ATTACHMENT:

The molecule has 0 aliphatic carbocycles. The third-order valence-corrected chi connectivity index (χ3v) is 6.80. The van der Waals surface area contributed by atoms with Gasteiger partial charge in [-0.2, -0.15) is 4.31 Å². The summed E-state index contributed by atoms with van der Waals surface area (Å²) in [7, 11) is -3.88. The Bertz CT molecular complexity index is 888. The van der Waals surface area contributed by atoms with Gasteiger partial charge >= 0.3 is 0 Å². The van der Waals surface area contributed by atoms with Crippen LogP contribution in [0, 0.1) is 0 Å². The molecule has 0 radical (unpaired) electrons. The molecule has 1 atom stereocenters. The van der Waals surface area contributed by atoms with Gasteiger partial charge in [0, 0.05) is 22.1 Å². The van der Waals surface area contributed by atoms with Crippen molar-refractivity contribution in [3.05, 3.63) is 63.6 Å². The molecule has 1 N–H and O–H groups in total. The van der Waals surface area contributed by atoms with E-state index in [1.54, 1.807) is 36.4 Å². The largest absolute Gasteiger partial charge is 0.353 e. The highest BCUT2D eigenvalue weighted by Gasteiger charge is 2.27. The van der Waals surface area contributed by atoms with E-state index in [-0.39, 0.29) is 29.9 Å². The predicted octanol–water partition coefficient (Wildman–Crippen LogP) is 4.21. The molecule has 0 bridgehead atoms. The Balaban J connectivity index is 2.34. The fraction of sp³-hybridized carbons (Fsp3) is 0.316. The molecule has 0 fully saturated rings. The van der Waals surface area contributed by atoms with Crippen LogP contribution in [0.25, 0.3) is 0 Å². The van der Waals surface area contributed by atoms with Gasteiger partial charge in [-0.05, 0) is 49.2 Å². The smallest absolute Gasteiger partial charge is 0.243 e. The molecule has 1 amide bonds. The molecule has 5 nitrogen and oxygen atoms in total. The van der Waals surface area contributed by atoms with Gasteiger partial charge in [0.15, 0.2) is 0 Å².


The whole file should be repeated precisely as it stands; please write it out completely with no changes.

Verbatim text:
The molecule has 0 aliphatic carbocycles. The third-order valence-corrected chi connectivity index (χ3v) is 6.80. The van der Waals surface area contributed by atoms with Gasteiger partial charge in [-0.2, -0.15) is 4.31 Å². The summed E-state index contributed by atoms with van der Waals surface area (Å²) in [7, 11) is -3.88. The Bertz CT molecular complexity index is 888. The van der Waals surface area contributed by atoms with Gasteiger partial charge >= 0.3 is 0 Å². The van der Waals surface area contributed by atoms with Crippen LogP contribution in [0, 0.1) is 0 Å². The molecule has 0 radical (unpaired) electrons. The molecule has 1 atom stereocenters. The van der Waals surface area contributed by atoms with Gasteiger partial charge in [0, 0.05) is 22.1 Å². The van der Waals surface area contributed by atoms with Crippen molar-refractivity contribution in [3.05, 3.63) is 63.6 Å². The molecule has 1 N–H and O–H groups in total. The van der Waals surface area contributed by atoms with E-state index in [1.54, 1.807) is 36.4 Å². The largest absolute Gasteiger partial charge is 0.353 e. The highest BCUT2D eigenvalue weighted by Gasteiger charge is 2.27. The van der Waals surface area contributed by atoms with E-state index in [-0.39, 0.29) is 29.9 Å². The predicted octanol–water partition coefficient (Wildman–Crippen LogP) is 4.21. The molecule has 0 bridgehead atoms. The Balaban J connectivity index is 2.34. The fraction of sp³-hybridized carbons (Fsp3) is 0.316. The molecule has 0 fully saturated rings. The van der Waals surface area contributed by atoms with Crippen LogP contribution in [0.25, 0.3) is 0 Å². The van der Waals surface area contributed by atoms with Gasteiger partial charge in [-0.05, 0) is 49.2 Å². The smallest absolute Gasteiger partial charge is 0.243 e. The molecule has 1 amide bonds. The molecule has 5 nitrogen and oxygen atoms in total. The van der Waals surface area contributed by atoms with Gasteiger partial charge in [0.15, 0.2) is 0 Å².